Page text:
The Facility Provides a wide range of services for both the MIT/Whitehead
community as well as the general public.
All new users must receive training for the instruments they wish to use.
Consultation - To maximize your likelihood for success, the first step for use of the Keck Facility is a brief consultation with Wendy Salmon to discuss your project and experimental goals as well as the resources available in the Keck. This will help us both determine the best fit and esure the first experiment is as successful as possible.
Training- We are happy to train you on as many microscopes as your research requires. Training is scheduled for when you have your own samples ready to be imaged. Training includes an introduction to the equipment and software as well as basic guidelines for selecting settings. Advanced techniques, such as FRAP and large volume imaging, typically require multiple training sessions to reach independence. Refresher courses and advanced training are available for users previously trained.
Advice - To ensure you get the most out of microscopy we are available for discussion about all aspects of your imaging - conceptual approaches, sample preparation, reagent purchases, image acquisition, troubleshooting and image processing and analysis. No question is too big or small; please contact us with any queries you have.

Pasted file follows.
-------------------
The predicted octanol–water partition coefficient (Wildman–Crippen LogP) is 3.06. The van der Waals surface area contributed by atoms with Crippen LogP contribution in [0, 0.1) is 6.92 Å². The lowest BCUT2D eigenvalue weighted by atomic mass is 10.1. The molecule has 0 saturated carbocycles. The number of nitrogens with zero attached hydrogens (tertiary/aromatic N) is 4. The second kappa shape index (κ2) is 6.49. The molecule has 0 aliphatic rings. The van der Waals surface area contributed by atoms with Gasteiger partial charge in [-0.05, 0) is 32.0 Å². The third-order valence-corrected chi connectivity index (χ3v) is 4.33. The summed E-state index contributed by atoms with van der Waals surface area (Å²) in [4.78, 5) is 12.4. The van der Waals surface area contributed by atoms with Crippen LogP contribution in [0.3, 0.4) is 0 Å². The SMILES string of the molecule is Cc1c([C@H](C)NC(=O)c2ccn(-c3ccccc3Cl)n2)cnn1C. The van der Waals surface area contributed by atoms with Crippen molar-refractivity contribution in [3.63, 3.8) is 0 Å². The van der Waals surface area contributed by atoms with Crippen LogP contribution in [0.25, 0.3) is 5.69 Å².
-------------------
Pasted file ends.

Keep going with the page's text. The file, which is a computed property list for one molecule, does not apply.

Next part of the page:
Imaging service - Limited imaging assistance on the light microscope may be avaialble, schedule permitting.
Image analysis - Post-acquisition image processing and analysis is an important part of modern microscopy. We can provide advice and modest assistance for image analysis with Fiji/ImageJ, Imaris or Vision4D. Whitehead researchers: Assistance with CellProfiler is available through a contract agreement--see related BARC page for details.
Help with lab equipment - If you need help with your lab microscope we might be able to assist (e.g. train you how to change the bulb).
As of August 22, 2019, the Keck Facility no longer provides service, support or training for the electron microscopy equipment. The equipment will remain on-site for already trained users. Researchesr interested in electron microscopy service or training can contact the Peterson (1957) Nanotechnology Materials Core Facility at MIT's Koch Center, the MIT MRSEC electron microscopy core or the Harvard Center for Nanoscale Systems for similar capabilities.